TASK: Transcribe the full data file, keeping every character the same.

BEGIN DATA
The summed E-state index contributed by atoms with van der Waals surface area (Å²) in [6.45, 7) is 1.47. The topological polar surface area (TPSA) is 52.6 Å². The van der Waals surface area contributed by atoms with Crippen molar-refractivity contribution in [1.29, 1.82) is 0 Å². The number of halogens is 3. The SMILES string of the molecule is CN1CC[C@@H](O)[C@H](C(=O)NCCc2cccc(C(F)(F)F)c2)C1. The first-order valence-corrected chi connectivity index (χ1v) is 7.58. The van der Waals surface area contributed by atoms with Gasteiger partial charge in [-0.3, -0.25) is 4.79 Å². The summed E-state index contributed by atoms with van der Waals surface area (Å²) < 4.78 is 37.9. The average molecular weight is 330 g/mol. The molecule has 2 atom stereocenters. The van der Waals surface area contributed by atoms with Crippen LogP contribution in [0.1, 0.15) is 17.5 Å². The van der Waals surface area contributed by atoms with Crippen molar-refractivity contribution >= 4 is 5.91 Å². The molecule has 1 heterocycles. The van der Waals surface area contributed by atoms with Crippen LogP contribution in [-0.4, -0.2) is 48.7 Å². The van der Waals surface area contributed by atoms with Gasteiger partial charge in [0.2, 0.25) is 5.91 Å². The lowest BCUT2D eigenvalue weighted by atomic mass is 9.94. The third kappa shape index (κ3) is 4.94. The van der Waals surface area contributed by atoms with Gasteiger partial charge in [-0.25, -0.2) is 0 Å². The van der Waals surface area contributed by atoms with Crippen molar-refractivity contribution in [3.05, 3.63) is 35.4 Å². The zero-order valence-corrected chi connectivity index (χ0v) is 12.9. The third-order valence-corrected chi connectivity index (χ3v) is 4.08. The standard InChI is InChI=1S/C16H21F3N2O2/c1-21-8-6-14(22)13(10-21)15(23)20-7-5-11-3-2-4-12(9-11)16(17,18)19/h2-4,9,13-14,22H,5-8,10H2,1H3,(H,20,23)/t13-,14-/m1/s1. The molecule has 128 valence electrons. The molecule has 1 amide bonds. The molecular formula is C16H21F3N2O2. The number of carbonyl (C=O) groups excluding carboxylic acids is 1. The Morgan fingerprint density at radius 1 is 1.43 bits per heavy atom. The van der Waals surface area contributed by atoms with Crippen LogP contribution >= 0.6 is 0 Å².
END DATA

The summed E-state index contributed by atoms with van der Waals surface area (Å²) in [6.45, 7) is 1.47. The topological polar surface area (TPSA) is 52.6 Å². The van der Waals surface area contributed by atoms with Crippen molar-refractivity contribution in [1.29, 1.82) is 0 Å². The number of halogens is 3. The SMILES string of the molecule is CN1CC[C@@H](O)[C@H](C(=O)NCCc2cccc(C(F)(F)F)c2)C1. The first-order valence-corrected chi connectivity index (χ1v) is 7.58. The van der Waals surface area contributed by atoms with Gasteiger partial charge in [-0.3, -0.25) is 4.79 Å². The summed E-state index contributed by atoms with van der Waals surface area (Å²) < 4.78 is 37.9. The average molecular weight is 330 g/mol. The molecule has 2 atom stereocenters. The van der Waals surface area contributed by atoms with Crippen LogP contribution in [0.1, 0.15) is 17.5 Å². The van der Waals surface area contributed by atoms with Crippen molar-refractivity contribution >= 4 is 5.91 Å². The molecule has 1 heterocycles. The van der Waals surface area contributed by atoms with Crippen LogP contribution in [-0.4, -0.2) is 48.7 Å². The van der Waals surface area contributed by atoms with Gasteiger partial charge in [0.2, 0.25) is 5.91 Å². The lowest BCUT2D eigenvalue weighted by atomic mass is 9.94. The third kappa shape index (κ3) is 4.94. The van der Waals surface area contributed by atoms with Gasteiger partial charge in [-0.25, -0.2) is 0 Å². The van der Waals surface area contributed by atoms with Crippen molar-refractivity contribution in [3.05, 3.63) is 35.4 Å². The zero-order valence-corrected chi connectivity index (χ0v) is 12.9. The third-order valence-corrected chi connectivity index (χ3v) is 4.08. The standard InChI is InChI=1S/C16H21F3N2O2/c1-21-8-6-14(22)13(10-21)15(23)20-7-5-11-3-2-4-12(9-11)16(17,18)19/h2-4,9,13-14,22H,5-8,10H2,1H3,(H,20,23)/t13-,14-/m1/s1. The molecule has 128 valence electrons. The molecule has 1 amide bonds. The molecular formula is C16H21F3N2O2. The number of carbonyl (C=O) groups excluding carboxylic acids is 1. The Morgan fingerprint density at radius 1 is 1.43 bits per heavy atom. The van der Waals surface area contributed by atoms with Crippen LogP contribution >= 0.6 is 0 Å².